Escaping Cold War tensions in his homeland of Switzerland in the early 1980s, Hätsch Kalberer of Marlborough’s Fromm Winery, was one of the revolutionaries responsible for making one of New Zealand’s first commercial Pinot Noirs. As the story goes, Hätsch got a job as a hose dragger at Matawhero Wines, on his arrival to the wild and woolly Southern land, where he slowly learnt the art of winemaking. As the story goes, Hätsch got a job as a hose dragger at Matawhero Wines, on his arrival to the wild and woolly Southern land, where he slowly learnt the art of winemaking.

Peter Stevens: Traceability key for China trade
Food quality and food safety are huge concerns in China. New Zealand businesses must share those concerns if they are to continue growing the volume and value of their food and beverages sold to the increasingly affluent Chinese public. We might think New Zealand milk products, meat, wine, honey and so on are world-leading on quality and safety. But what actually matters is our capacity for maintaining and protecting the quality and safety of every shipment to China – and our capacity to answer the questions of consumers in that market. In short, New Zealand producers and exporters need to get really serious about the "T" word.

California wine country is hit hard by storms
Wine country in Sonoma County was hit hard by recent storms, which have brought up to 13 inches of rain since Friday. Rolling hills and vineyards along the scenic route known as River Road were submerged Monday with just the tips of vines visible in completely flooded fields. The Russian River in Sonoma rose to its highest level since 2006, spilling over its banks and forcing the closure of schools and roads.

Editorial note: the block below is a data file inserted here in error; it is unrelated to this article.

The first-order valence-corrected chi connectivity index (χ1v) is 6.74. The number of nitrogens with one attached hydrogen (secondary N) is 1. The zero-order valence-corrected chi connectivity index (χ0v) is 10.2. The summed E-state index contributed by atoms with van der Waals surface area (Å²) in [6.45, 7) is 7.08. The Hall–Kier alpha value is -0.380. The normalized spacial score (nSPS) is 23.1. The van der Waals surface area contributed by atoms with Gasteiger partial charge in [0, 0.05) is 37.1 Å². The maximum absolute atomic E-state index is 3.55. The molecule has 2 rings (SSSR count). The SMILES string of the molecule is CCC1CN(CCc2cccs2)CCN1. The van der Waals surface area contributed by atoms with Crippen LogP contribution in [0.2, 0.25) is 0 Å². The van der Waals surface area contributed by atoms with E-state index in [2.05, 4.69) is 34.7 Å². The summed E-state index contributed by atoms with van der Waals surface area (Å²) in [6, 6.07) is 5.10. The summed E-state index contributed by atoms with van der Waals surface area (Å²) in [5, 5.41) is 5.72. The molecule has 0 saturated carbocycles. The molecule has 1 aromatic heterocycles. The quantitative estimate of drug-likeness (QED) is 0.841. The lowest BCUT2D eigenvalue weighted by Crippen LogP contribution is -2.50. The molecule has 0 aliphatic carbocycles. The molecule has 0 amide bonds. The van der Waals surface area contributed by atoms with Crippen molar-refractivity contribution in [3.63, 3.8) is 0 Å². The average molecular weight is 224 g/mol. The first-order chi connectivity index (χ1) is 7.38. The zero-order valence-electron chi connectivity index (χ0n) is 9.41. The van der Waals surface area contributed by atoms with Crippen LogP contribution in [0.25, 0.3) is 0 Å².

'Port sales are not in decline’ says Fells MD
Port sales are not in decline, says Steve Moody, MD at Fells – the UK importer for Symington Family Estates – in response to WSTA figures published last month recording a drop in Port sales over the past 10 years in the UK. Following a story on thedrinksbusiness.com which stated that fortified wine sales in the UK have more than halved in the past 10 years, Moody put up a strong defence of the Port market, noting that it was a “dynamic and value-generating sector” that was “not in decline”.

Stellenbosch: home of cape cabernet
Stellenbosch has the wine, the people and the natural beauty to rival any wine tourism region on earth. If the district leads with any variety in particular, then it leads with Cabernet Sauvignon but are global wine drinkers really aware of it and its wines? For one thing, Stellenbosch hasn’t been making benchmark Cabernet Sauvignon for very long, not when compared to Bordeaux, the traditional home of the variety. Kevin Arnold of Waterford situated on one of Stellenbosch’s most significant mountains called the Helderberg suggests that the 1960s and 1970s were a pivotal time in the establishment of the variety in the area.

Prosecco fuels Aldi’s Christmas
Sales of Prosecco fueled a record Christmas for discounter Aldi in the UK, as it revealed it sold more than 13.5m bottles of wine during December. The discounter reported overall sales up 15% across its branches during the Christmas period, but highlighted in particular the strength of its BWS category, although no like-for-like sales have been released. More than 2 million bottles of the Italian sparkler were sold by the discounter during December – estimated at 69,000 each day across the month, with 13.5m bottles of sparkling and still wine over the month.

Bayer


Flavourtech


New Holland


Braud


Kauri


WID 2017